I’ve often thought that God gave me the spiritual gift of teaching not only as a ministry to other women, but to ensure that I stayed in His Word. The storms of my life that have broken over me have left me at times like a crippled ship with broken masts and shredded sails—or the house Jesus described assaulted by wind and wave. Those storms would have dashed me to pieces a thousand times without the Scriptures. Through His Word, God kept me lashed tight to Him so that I would not drown. Through His Word, the Holy Spirit comforted my heart and in the midst of my storms has strengthened me to trust God.

When I write Psalms 9–11: Sovereign & Faithful, the Holy Spirit through the Word teaches and reassures my heart that God is not only sovereign, but a faithful Father to me. When I write Job 7–8: Sovereign & Love, the Holy Spirit through the Word teaches and reassures my heart that God is not only sovereign, but a Father who loves me. When I write Romans 9–10: God & His Mercy, the Holy Spirit through the Word teaches and reassures my heart that God is not only sovereign, but a Father who has had and has mercy on me. I have been redeemed from the futile conduct inherited from my forefathers with precious blood, as of a lamb unblemished and spotless, the blood of Christ.

When you see a fellow believer losing his moorings of trust in God, pray, love and be there as a tangible reminder of God’s mercy and care. Be faithful in providing help so that they know and remember and see there is hope to be found in God. Look out for the interests of others for you are a steward of God’s grace. Learn how to take God’s Word and use it for help and encouragement. This takes prayer, because you need God’s help to do so.

These are intense chapters in Job to read by themselves, but to read them back to back with Psalms 12–14 from Wednesday’s Bible reading takes you into the abyss of the most harrowing feelings, questions and doubts experienced by those who suffer. There is no denial here to avoid admitting fears nor is there faith that is feigned to affect protective camouflage against the judgment of others—in David and Job we see men grappling with circumstances that have overwhelmed them. You know, the Bible is so incredibly real. God deals with who we really are and how we really feel and life as it really is. He shows us who He really is, and He gives us truth upon truth so that we can know Him and trust Him.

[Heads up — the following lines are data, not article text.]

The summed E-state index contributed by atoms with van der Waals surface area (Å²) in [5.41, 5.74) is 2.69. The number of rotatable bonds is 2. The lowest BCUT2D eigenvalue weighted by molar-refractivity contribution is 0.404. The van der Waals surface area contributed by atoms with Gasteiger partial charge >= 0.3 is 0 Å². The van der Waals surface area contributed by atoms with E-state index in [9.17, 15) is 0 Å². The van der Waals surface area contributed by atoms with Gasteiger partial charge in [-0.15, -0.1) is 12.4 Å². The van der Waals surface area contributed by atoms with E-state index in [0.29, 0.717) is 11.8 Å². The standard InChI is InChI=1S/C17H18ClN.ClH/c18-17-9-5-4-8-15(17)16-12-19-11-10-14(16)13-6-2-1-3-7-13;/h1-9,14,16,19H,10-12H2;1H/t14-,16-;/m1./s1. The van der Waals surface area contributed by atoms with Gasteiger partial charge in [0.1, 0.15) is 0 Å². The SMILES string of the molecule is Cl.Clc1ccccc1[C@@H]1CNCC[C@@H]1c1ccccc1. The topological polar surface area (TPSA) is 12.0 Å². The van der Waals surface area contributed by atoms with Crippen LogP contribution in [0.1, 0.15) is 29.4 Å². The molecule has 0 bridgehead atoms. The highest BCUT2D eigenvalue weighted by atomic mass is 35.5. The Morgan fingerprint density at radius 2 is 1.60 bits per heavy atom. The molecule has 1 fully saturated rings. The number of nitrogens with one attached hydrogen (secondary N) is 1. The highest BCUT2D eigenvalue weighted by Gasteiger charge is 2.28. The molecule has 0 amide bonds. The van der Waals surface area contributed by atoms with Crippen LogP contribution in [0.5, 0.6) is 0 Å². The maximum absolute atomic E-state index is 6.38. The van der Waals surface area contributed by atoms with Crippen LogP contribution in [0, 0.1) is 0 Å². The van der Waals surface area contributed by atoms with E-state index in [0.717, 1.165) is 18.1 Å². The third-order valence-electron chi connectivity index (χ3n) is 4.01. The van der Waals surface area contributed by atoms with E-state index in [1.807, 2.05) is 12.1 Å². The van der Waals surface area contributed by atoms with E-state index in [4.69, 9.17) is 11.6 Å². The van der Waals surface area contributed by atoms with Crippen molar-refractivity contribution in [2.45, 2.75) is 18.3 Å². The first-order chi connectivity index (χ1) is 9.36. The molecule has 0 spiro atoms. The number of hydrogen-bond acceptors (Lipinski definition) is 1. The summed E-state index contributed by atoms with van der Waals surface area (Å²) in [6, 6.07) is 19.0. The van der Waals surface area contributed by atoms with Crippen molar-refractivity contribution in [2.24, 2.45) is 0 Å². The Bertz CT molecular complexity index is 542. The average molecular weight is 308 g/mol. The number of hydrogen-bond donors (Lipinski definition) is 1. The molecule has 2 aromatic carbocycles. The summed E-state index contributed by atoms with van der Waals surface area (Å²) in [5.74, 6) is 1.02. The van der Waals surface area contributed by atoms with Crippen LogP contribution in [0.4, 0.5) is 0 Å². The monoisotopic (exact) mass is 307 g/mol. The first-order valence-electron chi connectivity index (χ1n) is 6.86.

For whatever was written in earlier times was written for our instruction, so that through perseverance and the encouragement of the Scriptures we might have hope.
Romans 15:4 LSB

Seeing Job’s despair helps us understand how our perspective and under­standing of God becomes distorted in our own affliction. We know Job’s backstory—we don’t know our own. We know there was a backstory to Job’s terrible afflictions; we can be assured there is a backstory to ours. Persevere and be encouraged. Through the Scriptures we come to know the living God. In Him we have hope.

Silvesterzug Laterne: Bk muc. (CC BY-SA 4.0).
Ursa Minor and Ursa Major (the Little Bear and Great Bear): Panda~thwiki. (CC BY-SA 4.0).
1Gleason Archer, A Survey of Old Testament Introduction (Moody Press, Chicago IL: 1966, 1974) 455.
2Rejoinder: Princeton University “Rejoinder.” WordNet. Princeton University. 2010. <;
3, 4E. S. P. Heavenor, “Job,” The New Bible Commentary: Revised, D. Guthrie, J. A. Motyer, eds., A. M. Stibbs, D. J. Wiseman, contributing eds., (Inter-Varsity Press, Downers Grove IL: 1970) 427–428.

I’m using Michael Coley’s Bible reading plan (one page PDF to print) to read through the Bible in 2023. Each day my posts are on different books because he divides Bible readings into seven categories, one for each day of the week: Epistles, The Law, History, Psalms, Poetry, Prophecy and Gospels. There’s more information on his plan and other ones at Read the Bible in 2023.

Copyright ©2011–2023 Iwana Carpenter